Wednesday, November 05, 2014

If a settlement or award includes a payment only the part constituting reimbursement for lost wages is included in determining the employee’s retirement allowance


If a settlement or award includes a payment only the part constituting reimbursement for lost wages is included in determining the employee’s retirement allowance
2014 NY Slip Op 07412, Appellate Division, Third Department

In 2006 a grievance brought by the union on behalf of a teacher [Teacher] who was not selected for a coaching position was settled with the school district. The settlement included a payment in the amount of $9,500 for “lost wages” as the result of Teacher not being given a coaching position.

This 2006 settlement award was included in the calculation of Teacher's final average salary for retirement purposes by the New York State Teachers' Retirement System [TRS].

Teacher was not appointed to a coaching position for either of the next two school years.  The union again filed a grievance on behalf of Teacher and again the matter was settled. A 2011 settlement “memorandum of understanding [MOU]” provided for an awarded of $11,220.* This amount constituted the stipends that Teacher would have been paid had he been appointed to a coaching position for both school years.

Teacher then asked TRS to recalculate his three-year final average salary to include the 2011 settlement payment provided by the MOU and to adjust his retirement allowance accordingly. TRS determined that because the payment provided pursuant to the 2011 MOU was not part of Teacher‘s regular compensation it could not be included in the final computation of his retirement benefit.

Teacher sued TRS seeking a court order annulling its decision, arguing that TRS’s decision was arbitrary and capricious in light of its previous inclusion of the 2006 settlement payment in its computation of his final average salary.

Supreme Court dismissed Teacher’s petition and he appealed that ruling to the Appellate Division.

The Appellate Division noted that a TRS member's final average salary is based on his or her highest average annual regular salary that was earned over any three consecutive years of service prior to retirement but shall exclude, among other things, "payments which are not part of the salary base."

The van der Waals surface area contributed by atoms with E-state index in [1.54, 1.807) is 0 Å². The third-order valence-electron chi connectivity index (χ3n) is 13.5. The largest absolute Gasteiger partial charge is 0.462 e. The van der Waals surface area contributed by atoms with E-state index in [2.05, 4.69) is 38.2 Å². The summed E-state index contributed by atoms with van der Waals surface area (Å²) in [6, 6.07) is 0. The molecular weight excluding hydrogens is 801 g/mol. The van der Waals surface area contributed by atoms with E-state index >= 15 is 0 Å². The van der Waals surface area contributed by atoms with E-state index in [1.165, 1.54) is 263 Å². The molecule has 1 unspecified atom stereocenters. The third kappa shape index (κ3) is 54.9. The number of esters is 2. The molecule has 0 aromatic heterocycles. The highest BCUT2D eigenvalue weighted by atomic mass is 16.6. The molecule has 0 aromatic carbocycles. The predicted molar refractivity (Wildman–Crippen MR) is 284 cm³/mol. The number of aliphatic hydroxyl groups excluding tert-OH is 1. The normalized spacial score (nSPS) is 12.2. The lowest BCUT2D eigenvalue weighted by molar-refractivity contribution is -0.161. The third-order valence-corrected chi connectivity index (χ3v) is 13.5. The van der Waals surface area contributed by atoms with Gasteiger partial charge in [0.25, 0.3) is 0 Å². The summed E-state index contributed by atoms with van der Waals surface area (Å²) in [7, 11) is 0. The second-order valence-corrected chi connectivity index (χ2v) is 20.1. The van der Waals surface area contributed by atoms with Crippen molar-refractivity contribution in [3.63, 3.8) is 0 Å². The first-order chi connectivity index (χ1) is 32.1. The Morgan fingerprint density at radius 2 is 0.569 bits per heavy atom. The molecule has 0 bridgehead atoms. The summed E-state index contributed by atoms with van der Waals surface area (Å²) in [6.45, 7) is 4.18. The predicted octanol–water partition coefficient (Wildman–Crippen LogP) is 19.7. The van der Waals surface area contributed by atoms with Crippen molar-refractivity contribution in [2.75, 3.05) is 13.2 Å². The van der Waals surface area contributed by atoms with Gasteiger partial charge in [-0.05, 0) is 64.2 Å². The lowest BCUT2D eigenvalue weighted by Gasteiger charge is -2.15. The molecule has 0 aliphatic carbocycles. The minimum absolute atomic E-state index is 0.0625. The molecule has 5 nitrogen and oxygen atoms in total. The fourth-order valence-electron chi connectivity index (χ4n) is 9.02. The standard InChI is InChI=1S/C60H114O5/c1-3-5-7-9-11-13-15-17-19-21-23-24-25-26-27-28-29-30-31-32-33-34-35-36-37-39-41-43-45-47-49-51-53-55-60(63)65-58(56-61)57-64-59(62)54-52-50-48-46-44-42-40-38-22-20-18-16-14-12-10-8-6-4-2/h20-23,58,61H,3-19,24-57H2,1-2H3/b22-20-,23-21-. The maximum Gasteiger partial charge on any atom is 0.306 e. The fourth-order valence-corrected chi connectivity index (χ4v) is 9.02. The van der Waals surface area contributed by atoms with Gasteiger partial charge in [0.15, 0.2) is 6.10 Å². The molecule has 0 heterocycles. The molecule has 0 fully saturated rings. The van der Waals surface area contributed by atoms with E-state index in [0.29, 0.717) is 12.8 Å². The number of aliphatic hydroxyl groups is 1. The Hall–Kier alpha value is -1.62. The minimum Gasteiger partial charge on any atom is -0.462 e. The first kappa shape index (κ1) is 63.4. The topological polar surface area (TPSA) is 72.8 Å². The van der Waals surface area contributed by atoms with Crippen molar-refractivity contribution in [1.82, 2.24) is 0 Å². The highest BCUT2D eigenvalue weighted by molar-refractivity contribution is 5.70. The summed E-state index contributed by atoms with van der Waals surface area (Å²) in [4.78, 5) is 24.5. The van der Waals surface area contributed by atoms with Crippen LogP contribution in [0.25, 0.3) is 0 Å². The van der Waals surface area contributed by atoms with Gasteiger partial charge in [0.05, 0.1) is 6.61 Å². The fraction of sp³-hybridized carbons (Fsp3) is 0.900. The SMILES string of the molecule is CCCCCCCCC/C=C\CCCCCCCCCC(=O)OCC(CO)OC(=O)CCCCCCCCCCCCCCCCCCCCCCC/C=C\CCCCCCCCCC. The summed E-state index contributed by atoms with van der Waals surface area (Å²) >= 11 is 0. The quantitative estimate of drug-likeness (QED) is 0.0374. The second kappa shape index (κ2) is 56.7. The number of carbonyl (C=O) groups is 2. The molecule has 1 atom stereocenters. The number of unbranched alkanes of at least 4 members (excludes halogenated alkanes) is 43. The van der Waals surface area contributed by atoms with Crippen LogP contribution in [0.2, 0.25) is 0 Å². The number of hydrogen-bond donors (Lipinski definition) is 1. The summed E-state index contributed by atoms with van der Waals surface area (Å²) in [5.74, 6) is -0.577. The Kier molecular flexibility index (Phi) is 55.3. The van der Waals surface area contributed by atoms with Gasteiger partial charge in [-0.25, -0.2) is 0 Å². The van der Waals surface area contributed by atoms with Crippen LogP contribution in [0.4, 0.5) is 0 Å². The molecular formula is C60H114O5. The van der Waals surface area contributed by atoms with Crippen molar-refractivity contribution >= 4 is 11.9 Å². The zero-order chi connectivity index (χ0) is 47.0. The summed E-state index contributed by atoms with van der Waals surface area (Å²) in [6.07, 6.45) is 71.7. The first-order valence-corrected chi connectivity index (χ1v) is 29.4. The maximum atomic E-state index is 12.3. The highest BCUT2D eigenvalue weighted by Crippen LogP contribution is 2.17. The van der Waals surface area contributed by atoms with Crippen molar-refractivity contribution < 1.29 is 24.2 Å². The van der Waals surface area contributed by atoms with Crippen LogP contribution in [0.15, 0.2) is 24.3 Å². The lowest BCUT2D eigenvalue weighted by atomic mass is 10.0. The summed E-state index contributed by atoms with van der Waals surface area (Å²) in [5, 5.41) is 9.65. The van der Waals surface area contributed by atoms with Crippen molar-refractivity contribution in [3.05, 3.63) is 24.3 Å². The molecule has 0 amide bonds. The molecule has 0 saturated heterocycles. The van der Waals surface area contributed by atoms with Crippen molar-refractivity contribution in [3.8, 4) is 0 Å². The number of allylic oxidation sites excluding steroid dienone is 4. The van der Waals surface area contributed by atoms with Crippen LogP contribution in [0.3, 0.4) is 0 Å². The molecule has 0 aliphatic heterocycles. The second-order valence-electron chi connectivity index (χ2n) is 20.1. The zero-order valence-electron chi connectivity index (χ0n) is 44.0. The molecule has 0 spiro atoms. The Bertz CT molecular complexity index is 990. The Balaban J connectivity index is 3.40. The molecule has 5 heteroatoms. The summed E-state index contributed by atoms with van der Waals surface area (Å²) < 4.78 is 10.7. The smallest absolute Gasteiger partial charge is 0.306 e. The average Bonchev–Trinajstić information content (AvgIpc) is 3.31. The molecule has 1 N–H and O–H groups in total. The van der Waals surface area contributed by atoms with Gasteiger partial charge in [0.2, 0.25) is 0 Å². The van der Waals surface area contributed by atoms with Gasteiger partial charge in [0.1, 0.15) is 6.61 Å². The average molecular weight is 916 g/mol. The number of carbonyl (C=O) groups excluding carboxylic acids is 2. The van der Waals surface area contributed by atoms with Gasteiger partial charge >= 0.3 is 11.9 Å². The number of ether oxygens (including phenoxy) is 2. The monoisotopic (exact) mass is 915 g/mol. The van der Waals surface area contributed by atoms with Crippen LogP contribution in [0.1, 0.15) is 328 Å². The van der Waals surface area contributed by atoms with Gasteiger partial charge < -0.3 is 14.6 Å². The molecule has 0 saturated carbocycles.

TRS had explained that it had included the payment made to Teacher pursuant to the 2006 stipulation as the MOU reflected an acknowledgment by the school district that it had violated an existing collective bargaining agreement when it denied Teacher's coaching application on the ground that he was unqualified and gave the positions to teachers with less seniority. In addition, the 2006 settlement confirm that Teacher was indeed eligible to assume the coaching positions.

However, TRS pointed out that the 2011 MOU settling Teacher's subsequent grievances “did not concede, in any manner, that the denial of Teacher ‘s coaching applications for the 2005-2006 and 2006-2007 school years had resulted in any contractual violations….” In fact, said TRS, the 2011 MOU reiterated the school district's assertion that Teacher "was unqualified for the coaching position at issue."

The Appellate Division said that the fact that the school district opted to pay Teacher in exchange for a complete settlement of his claims against it does not create a basis to find that Teacher was eligible for the coaching appointments. Accordingly, the court found that the MOU settlement payment did not constituted compensation that Teacher would have earned and thus TRS was correct in excluding the 2011 settlement payment in its calculation of Teacher’s final average salary.

Finding that TRS’s determination, which was rendered without a hearing, was rational and not arbitrary and capricious, the Appellate Division declined to disturbed it.

* The Appellate Division observed that “Although the MOU states that the $11,220 settlement amount constitutes the stipends of $5,605 that Teacher would have been paid if appointed to a coaching position during each of the two school years for which he applied, the annual stipend amounts actually total $11,210.”

The decision is posted on the Internet at:
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Handbooks focusing on State and Municipal Public Personnel Law continue to be available for purchase via the links provided below:

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Challenging Adverse Personnel Decisions at http://nypplarchives.blogspot.com

The Disability Benefits E-book: at http://section207.blogspot.com/

Layoff, Preferred Lists at http://nylayoff.blogspot.com/

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